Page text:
“Bad” workouts happen

This article was originally posted by Ryan at the original HillRunner.com Blogs.

This week, we had serious wind on Tuesday, my workout day. It was brutal, I was being blown all over the place and my splits during the first half of the workout, when running into the wind, were horrible.

Earlier this year, I had a workout where I could just feel things weren’t going well. It wasn’t the conditions that time. My body just wasn’t responding. It wouldn’t go no matter how much I wanted it to.

Whether due to the conditions or due to it just not being our day, we all have workouts that just don’t go so well. Bad workouts happen. What should you do about it?

Don’t get down

First, don’t get down on yourself if you’re having a bad workout. If you’re having a bad day, just chalk it up to that. We all have bad days. I expect, in any given training cycle, that we will all have a few workouts that just don’t go our way. It’s built into the expectations. When you have that day, just accept it and move on. Analyze why it happened and, if changes can be made to reduce your risk of a repeat occurrence, make those changes.

Most important, don’t dwell on it. What’s done is done. Learn from it if there was a lesson to be learned and move on.

Adjust if needed

During the workout, ask yourself if you’re still accomplishing the goal of the workout. Sometimes, even if you’re not hitting the splits you were aiming for, you’re still accomplishing the goal. In the case of my workout this week, my splits look pretty ridiculous but I know I accomplished what I wanted. In the case of my earlier workout, I wasn’t running the paces I wanted but I was still getting the training stimulus I was aiming for. So, in both cases, I didn’t worry about the watch and just ran.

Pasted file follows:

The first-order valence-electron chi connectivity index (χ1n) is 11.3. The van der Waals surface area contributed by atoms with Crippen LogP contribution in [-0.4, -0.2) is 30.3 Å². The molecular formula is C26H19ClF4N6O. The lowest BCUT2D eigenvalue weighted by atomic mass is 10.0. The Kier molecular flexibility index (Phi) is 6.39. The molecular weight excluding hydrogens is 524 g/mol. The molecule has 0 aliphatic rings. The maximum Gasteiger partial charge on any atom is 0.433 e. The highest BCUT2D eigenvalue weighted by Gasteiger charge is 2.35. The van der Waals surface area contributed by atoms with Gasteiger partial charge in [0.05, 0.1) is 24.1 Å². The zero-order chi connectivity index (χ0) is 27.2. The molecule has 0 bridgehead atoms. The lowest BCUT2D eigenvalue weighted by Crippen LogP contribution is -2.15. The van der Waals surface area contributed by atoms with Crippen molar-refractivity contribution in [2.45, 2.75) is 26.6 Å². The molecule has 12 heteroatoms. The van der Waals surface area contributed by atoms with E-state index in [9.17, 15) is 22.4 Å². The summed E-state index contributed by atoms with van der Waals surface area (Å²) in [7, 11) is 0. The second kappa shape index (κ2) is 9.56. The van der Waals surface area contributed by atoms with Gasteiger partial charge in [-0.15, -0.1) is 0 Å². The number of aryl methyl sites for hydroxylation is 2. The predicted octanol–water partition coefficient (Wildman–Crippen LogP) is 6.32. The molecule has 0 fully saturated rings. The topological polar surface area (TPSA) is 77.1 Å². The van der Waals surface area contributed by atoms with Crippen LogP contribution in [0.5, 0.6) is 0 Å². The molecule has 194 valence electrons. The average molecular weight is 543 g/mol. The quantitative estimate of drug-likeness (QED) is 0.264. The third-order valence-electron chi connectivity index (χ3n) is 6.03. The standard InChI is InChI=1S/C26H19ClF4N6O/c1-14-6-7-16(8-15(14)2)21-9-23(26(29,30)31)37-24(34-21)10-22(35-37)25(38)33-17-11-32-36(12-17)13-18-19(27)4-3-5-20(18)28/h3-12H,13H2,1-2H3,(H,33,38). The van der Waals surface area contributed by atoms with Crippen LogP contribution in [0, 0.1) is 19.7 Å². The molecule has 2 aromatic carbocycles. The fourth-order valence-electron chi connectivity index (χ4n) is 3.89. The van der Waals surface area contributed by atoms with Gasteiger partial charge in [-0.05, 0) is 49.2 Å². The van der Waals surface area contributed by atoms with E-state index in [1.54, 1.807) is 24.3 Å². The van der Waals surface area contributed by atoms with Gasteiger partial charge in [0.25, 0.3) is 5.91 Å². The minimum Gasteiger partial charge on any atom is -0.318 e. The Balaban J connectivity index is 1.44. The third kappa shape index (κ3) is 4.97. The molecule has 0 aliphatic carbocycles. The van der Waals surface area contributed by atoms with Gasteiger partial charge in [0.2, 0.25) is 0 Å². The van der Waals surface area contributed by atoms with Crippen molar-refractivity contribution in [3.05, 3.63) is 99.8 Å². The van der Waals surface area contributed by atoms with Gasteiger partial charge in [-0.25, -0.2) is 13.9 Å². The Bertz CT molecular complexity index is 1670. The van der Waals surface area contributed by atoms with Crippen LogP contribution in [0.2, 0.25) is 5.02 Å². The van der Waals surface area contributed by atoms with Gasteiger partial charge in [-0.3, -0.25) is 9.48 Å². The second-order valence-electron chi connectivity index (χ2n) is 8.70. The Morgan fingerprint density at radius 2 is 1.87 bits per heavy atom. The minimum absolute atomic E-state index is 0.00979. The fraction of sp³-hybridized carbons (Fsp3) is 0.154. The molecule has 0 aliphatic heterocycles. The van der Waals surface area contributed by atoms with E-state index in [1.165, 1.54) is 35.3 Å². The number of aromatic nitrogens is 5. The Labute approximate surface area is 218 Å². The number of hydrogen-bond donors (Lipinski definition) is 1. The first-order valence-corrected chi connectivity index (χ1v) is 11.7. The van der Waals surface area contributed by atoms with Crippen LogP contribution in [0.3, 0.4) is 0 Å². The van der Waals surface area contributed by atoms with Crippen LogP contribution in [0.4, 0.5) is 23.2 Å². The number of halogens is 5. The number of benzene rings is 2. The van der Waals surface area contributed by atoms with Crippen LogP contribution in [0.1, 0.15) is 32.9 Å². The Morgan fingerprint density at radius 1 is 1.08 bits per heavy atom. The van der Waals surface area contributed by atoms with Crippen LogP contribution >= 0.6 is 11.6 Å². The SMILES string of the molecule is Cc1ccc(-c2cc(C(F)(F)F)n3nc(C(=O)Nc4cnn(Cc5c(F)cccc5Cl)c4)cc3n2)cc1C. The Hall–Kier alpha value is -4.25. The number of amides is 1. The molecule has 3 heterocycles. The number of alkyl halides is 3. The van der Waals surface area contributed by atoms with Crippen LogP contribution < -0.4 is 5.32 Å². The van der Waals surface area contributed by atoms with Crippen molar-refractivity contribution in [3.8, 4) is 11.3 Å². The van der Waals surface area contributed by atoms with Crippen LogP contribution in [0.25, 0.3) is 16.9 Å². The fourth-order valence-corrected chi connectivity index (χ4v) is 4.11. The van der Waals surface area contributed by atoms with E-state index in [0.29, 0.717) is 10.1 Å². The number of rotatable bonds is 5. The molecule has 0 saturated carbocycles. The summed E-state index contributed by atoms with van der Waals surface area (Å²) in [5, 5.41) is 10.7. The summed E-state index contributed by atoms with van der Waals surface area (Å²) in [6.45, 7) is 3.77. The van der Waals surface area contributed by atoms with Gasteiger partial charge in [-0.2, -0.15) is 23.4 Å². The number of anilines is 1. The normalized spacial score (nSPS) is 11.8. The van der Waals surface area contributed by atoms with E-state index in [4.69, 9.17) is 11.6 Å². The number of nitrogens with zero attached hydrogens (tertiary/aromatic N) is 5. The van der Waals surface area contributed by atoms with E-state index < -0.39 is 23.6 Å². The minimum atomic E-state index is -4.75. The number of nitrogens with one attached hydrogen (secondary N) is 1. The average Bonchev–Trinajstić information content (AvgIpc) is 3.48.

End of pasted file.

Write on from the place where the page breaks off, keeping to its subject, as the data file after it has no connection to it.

If something doesn’t feel right, especially if you feel like an injury might be on the way, stop the workout immediately. If the conditions you’re facing are dangerous, stop the workout and find shelter immediately. If you’re just feeling so off that you can’t hit the kind of intensity you’re looking for in the workout, cut it short and move on.

Build mental toughness

This is mostly for workouts in bad conditions but also applies to workouts when you’re just not quite feeling right. Toughing it out in these workouts will make you a mentally stronger runner. If you face similar conditions on race day, chances are they aren’t going to cancel or postpone the race. You’re going to be running in them. If the conditions are good on race day, think how easy it will seem after running through more challenging conditions.

Likewise, if you’re feeling a little off on race day, they aren’t going to postpone it until you’re feeling better. You better be prepared to do your best regardless of how you’re feeling.

In the end, I would consider both of the challenging workouts I had this year productive. Not only did I still get them in and accomplish the stimulus I was looking for. I also toughened myself up. I’m not down on myself for running slow in the first half of my workout on Tuesday, just as I’m not getting carried away by the pace I had with a tailwind in the second half. I am very happy, though, that I battled through and got the workout I wanted even if the conditions weren’t ideal.

Photo credit: Track Workout Jan 4_0046 by Nathan Atkinson, on Flickr

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